Our experimental group uses a wide array of optical methods to study fundamental questions of quantum mechanics in semiconductor systems. Our optical methods include ultrafast spectroscopy on femtosecond and picosecond time scales, single photon counting and correlation, real-space and momentum space (Fourier) imaging with CCD cameras, and nonlinear optics such as two-photon absorption and the optical Stark effect. We can also apply variable stress to samples to create potential gradients to move particles inside solids, vary temperature down to cryogenic temperatures, and measure transport with electronics.
One of the main efforts in our lab at present is the study of polariton condensates in microcavities. The polaritons are essentially photons dressed with an effective mass and strong interactions due to the special design of the solid-state microcavity structures we use. These interacting photons can undergo Bose-Einstein condensation, which is a state of matter with spontaneous coherence. We can see superfluid flow of the polariton condensate over millimeter distances; we can also trap the condensate in various potentials; and we can see interference due to the coherence of the condensate.
This work connects to several fundamental questions. One topic is how coherence can occur spontaneously ("enphasing") in systems like lasers and condensates and how coherence is lost ("dephasing") in standard quantum systems. This, in turn, relates to the deep question of why there is irreversibility in nature, that is, the arrow of time. Another topic is how phase transitions can occur in nonequilibrium systems. We have developed sophisticated numerical methods to compare the solution of a quantum Boltzmann equation (which gives the temporal evolution of a system in nonequilibrium) to our data on the momentum and energy distributions of gases of various particles.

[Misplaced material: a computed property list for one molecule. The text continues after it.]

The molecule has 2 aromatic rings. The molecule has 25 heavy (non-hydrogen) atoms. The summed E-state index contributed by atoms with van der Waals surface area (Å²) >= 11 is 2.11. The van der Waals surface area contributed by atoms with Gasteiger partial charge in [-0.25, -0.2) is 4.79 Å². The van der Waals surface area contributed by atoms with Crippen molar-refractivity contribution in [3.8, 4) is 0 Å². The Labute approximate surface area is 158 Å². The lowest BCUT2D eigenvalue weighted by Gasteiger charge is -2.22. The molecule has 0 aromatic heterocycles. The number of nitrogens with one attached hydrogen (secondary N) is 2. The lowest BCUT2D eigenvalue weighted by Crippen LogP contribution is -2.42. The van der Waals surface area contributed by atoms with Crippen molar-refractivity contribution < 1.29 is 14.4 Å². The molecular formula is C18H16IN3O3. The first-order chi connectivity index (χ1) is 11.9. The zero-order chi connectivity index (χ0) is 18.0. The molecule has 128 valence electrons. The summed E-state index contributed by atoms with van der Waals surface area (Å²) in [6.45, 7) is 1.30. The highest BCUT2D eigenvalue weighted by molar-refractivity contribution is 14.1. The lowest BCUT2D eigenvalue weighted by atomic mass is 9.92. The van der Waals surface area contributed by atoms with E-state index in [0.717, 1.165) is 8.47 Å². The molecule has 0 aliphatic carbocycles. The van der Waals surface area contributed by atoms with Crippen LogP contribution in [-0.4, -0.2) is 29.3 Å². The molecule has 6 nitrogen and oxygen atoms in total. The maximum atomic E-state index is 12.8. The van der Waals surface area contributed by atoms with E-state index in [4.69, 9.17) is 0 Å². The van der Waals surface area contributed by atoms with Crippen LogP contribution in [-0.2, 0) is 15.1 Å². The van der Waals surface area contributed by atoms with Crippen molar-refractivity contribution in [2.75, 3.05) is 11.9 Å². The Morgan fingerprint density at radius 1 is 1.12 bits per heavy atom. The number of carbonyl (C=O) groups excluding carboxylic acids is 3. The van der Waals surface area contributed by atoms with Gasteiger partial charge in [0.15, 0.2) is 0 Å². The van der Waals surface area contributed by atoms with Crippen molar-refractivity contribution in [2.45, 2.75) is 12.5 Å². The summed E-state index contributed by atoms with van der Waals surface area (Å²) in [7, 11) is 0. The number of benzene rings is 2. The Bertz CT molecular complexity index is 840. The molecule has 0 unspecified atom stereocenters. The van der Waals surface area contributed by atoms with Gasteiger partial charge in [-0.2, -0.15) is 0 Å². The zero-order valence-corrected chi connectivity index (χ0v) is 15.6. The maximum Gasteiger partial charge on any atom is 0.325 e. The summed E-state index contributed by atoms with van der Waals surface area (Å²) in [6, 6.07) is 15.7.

A new effort in our group is looking at using a polariton condensate to modulate the two-photon absorption in our samples. This may be used for special nonlinear effects in quantum computing schemes. We have also looked at spin flip and other dynamic processes of electrons and holes in quantum dots, dipolar excitons in quantum wells, and various methods of modulating light in semiconductor lasers and microcavities for applied optical communications goals.
- "Bose-Einstein condensation of microcavity polaritons in a trap," R Balili, V Hartwell, D Snoke, L Pfeiffer, K West, Science 316, 1007 (2007)
- "Bose-Einstein condensation of excitons and biexcitons: and coherent nonlinear optics with excitons," SA Moskalenko, D Snoke, Cambridge University Press (2000)
- "Spontaneous Bose coherence of excitons and polaritons," D Snoke, Science 298, 1368 (2002)
- "Bose-Einstein Condensation," D Snoke, Cambridge University Press (1996)
- "Polariton lasing vs. photon lasing in a semiconductor microcavity," H Deng, G Weihs, D Snoke, J Bloch, Y Yamamoto, Proceedings of the National Academy of Sciences 100 15323 (2003)
- "Direct measurement of polariton–polariton interaction strength," Yongbao Sun, Yoseob Yoon, Mark Steger, Gangqiang Liu, Loren N. Pfeiffer, Ken West, David W. Snoke, & Keith A. Nelson, Nature Physics, Advanced Online
- "Excitonic circuits: New tools for manipulating photons," DW Snoke, Perspectives 11, 00 (2017)
- "Chiral modes at exceptional points in exciton-polariton quantum fluids," T. Gao, G. Li, E. Estrecho, T. C. H. Liew, D. Comber-Todd, A. Nalitov, M. Steger, K. West, L. Pfeiffer, D. Snoke, A. V. Kavokin, A. G. Truscott, E. A. Ostrovskaya, arXiv:1705.09752
- "Edge Trapping of Exciton-Polariton Condensates in Etched Pillars," D. M. Myers, J. K. Wuenschell, B. Ozden, J. Beaumariage, D. W. Snoke, L. Pfeiffer, and K. West, Appl. Phys. Lett. 110, 211104 (2017)
- "Spontaneous condensation of exciton polaritons in the single-shot regime," E. Estrecho, T. Gao, N. Bobrovska, M. D. Fraser, M. Steger, L. Pfeiffer, K. West, T. C. H. Liew, M. Matuszewski, D. W. Snoke, A. G. Truscott & E. A. Ostrovskaya, arXiv:1705.00469v1